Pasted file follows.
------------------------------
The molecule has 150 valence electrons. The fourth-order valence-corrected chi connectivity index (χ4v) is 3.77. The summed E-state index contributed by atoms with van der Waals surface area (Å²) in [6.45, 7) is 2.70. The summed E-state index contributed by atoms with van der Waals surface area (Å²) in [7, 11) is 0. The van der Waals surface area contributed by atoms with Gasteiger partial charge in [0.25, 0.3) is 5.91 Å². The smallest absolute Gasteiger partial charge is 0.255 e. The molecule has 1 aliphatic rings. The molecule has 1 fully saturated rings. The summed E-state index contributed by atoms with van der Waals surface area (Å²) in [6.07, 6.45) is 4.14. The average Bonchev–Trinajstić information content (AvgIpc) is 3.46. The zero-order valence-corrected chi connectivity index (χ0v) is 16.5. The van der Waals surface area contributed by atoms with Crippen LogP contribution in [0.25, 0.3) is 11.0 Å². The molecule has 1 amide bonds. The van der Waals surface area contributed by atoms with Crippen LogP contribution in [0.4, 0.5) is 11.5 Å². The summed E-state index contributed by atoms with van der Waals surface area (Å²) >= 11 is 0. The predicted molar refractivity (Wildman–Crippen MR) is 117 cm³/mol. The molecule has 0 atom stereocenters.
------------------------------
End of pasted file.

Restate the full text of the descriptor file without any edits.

The molecule has 150 valence electrons. The fourth-order valence-corrected chi connectivity index (χ4v) is 3.77. The summed E-state index contributed by atoms with van der Waals surface area (Å²) in [6.45, 7) is 2.70. The summed E-state index contributed by atoms with van der Waals surface area (Å²) in [7, 11) is 0. The van der Waals surface area contributed by atoms with Gasteiger partial charge in [0.25, 0.3) is 5.91 Å². The smallest absolute Gasteiger partial charge is 0.255 e. The molecule has 1 aliphatic rings. The molecule has 1 fully saturated rings. The summed E-state index contributed by atoms with van der Waals surface area (Å²) in [6.07, 6.45) is 4.14. The average Bonchev–Trinajstić information content (AvgIpc) is 3.46. The zero-order valence-corrected chi connectivity index (χ0v) is 16.5. The van der Waals surface area contributed by atoms with Crippen LogP contribution in [0.25, 0.3) is 11.0 Å². The molecule has 1 amide bonds. The van der Waals surface area contributed by atoms with Crippen LogP contribution in [0.4, 0.5) is 11.5 Å². The summed E-state index contributed by atoms with van der Waals surface area (Å²) >= 11 is 0. The predicted molar refractivity (Wildman–Crippen MR) is 117 cm³/mol. The molecule has 0 atom stereocenters.